By Hussein Sayed, Chief Market Strategist at FXTM
Equity investors’ continued faith in central banks is evident in China’s market on Monday, with the CSI 300 index up more than 1%.
The index has now recovered all of its losses since trading resumed after the Lunar New Year holiday, rising 10.9% from a low of 3,639 recorded on February 3.
China’s PBOC lowered the rate on its medium-term loans to financial institutions to 3.15% from 3.25%, after earlier lowering rates on reverse repurchase agreements by a similar amount. The central bank also announced an injection of 100 billion Yuan of reverse repo to financial institutions. These actions are likely to be followed up by lowering the country’s benchmark rate later this week, as they continue to fight the spread of the coronavirus.
Fiscal policies are likely to play a significant role in the current situation with the virus outbreak, with authorities in China pledging to reduce taxes on corporations. But whether this will lead to faster production and get the business cycle running at full capacity again, still depends on how soon the virus gets contained.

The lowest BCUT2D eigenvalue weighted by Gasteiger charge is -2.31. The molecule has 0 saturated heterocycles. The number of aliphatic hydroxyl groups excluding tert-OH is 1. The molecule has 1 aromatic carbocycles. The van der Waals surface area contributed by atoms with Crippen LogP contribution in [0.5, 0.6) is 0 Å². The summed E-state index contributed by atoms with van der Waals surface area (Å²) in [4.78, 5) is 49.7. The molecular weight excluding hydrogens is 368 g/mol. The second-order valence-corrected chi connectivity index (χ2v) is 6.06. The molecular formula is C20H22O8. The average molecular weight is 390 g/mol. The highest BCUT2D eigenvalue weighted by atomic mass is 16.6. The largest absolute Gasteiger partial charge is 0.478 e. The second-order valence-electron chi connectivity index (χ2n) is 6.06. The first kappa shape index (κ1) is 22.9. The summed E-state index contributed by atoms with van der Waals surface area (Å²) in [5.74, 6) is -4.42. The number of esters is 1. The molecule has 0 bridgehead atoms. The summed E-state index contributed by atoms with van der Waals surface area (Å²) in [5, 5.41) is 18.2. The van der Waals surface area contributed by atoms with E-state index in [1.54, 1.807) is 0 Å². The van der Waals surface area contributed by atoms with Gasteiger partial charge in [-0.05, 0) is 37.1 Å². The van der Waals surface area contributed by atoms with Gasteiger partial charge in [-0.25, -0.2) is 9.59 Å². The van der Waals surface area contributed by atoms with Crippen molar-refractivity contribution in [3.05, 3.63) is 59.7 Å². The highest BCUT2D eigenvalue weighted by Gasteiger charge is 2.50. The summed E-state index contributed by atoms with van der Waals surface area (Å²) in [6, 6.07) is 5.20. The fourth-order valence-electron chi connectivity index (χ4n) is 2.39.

Monetary stimulus is currently not helping to boost investment or encourage consumers to spend, but it is inflating asset prices. At this stage, companies’ capital expenditure will not rise because of the cheaper cost of money, similarly spending by consumers on housing, cars and other durable goods. The contagion needs to be controlled to bring confidence back and that’s what we should be monitoring going forward.
This week, we’ll get to see how German institutional investor’s sentiment has been affected by the outbreak of the coronavirus. After reaching a four-year high in January, Tuesday’s German ZEW is most likely to have declined in February, but Euro traders will be monitoring the scale of any fall in the sentiment index.
Eurozone companies will reveal how they are coping with the deadly virus on Friday when IHS Markit releases its February manufacturing and services activity for the region.
A worsening economic outlook may lead to further pressure on the Euro, which fell to a three-year low on Friday, with data from before the coronavirus already showing weakness. Industrial production in the Eurozone dropped 2.1% in December, while the German economy stagnated in the fourth quarter of 2019 and the wider Eurozone is growing at its weakest pace since 2014.
Traders will have a better understanding of the Federal Reserve’s outlook on Wednesday, when it releases its minutes for last month’s meeting. Whether Chair Powell’s warning about the impact of the coronavirus outbreak on the US economy will potentially justify a further cut in interest rates remains to be seen, with speculators already pricing in a 43% chance of a rate cut by mid-year.
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